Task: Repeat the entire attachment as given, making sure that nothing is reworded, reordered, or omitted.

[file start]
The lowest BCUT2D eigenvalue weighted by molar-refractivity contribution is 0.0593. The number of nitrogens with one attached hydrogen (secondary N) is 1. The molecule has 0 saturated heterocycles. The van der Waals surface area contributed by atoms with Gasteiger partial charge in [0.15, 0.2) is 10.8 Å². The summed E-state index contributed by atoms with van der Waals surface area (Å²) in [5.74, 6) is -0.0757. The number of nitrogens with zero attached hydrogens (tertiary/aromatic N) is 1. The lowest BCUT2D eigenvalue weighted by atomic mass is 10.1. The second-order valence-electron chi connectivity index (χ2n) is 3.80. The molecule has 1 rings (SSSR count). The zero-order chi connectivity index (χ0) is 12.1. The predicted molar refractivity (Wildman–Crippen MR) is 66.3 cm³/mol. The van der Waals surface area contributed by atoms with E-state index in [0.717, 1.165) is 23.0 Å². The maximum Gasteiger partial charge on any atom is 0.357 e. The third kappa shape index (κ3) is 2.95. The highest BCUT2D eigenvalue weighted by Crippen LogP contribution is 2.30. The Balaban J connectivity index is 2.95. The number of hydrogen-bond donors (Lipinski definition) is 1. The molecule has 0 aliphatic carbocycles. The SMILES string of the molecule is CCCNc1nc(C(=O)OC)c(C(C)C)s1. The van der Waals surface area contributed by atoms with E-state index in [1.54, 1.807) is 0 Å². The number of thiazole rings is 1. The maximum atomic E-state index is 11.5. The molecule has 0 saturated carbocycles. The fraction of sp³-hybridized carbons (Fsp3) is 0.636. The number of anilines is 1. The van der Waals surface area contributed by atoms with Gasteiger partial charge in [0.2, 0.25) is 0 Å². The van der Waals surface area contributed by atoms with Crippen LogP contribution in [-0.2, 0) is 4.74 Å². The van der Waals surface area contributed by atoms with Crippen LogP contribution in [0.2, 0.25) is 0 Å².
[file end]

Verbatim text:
The lowest BCUT2D eigenvalue weighted by molar-refractivity contribution is 0.0593. The number of nitrogens with one attached hydrogen (secondary N) is 1. The molecule has 0 saturated heterocycles. The van der Waals surface area contributed by atoms with Gasteiger partial charge in [0.15, 0.2) is 10.8 Å². The summed E-state index contributed by atoms with van der Waals surface area (Å²) in [5.74, 6) is -0.0757. The number of nitrogens with zero attached hydrogens (tertiary/aromatic N) is 1. The lowest BCUT2D eigenvalue weighted by atomic mass is 10.1. The second-order valence-electron chi connectivity index (χ2n) is 3.80. The molecule has 1 rings (SSSR count). The zero-order chi connectivity index (χ0) is 12.1. The predicted molar refractivity (Wildman–Crippen MR) is 66.3 cm³/mol. The van der Waals surface area contributed by atoms with E-state index in [0.717, 1.165) is 23.0 Å². The maximum Gasteiger partial charge on any atom is 0.357 e. The third kappa shape index (κ3) is 2.95. The highest BCUT2D eigenvalue weighted by Crippen LogP contribution is 2.30. The Balaban J connectivity index is 2.95. The number of hydrogen-bond donors (Lipinski definition) is 1. The molecule has 0 aliphatic carbocycles. The SMILES string of the molecule is CCCNc1nc(C(=O)OC)c(C(C)C)s1. The van der Waals surface area contributed by atoms with E-state index in [1.54, 1.807) is 0 Å². The number of thiazole rings is 1. The maximum atomic E-state index is 11.5. The molecule has 0 saturated carbocycles. The fraction of sp³-hybridized carbons (Fsp3) is 0.636. The number of anilines is 1. The van der Waals surface area contributed by atoms with Gasteiger partial charge in [0.2, 0.25) is 0 Å². The van der Waals surface area contributed by atoms with Crippen LogP contribution in [-0.2, 0) is 4.74 Å². The van der Waals surface area contributed by atoms with Crippen LogP contribution in [0.2, 0.25) is 0 Å².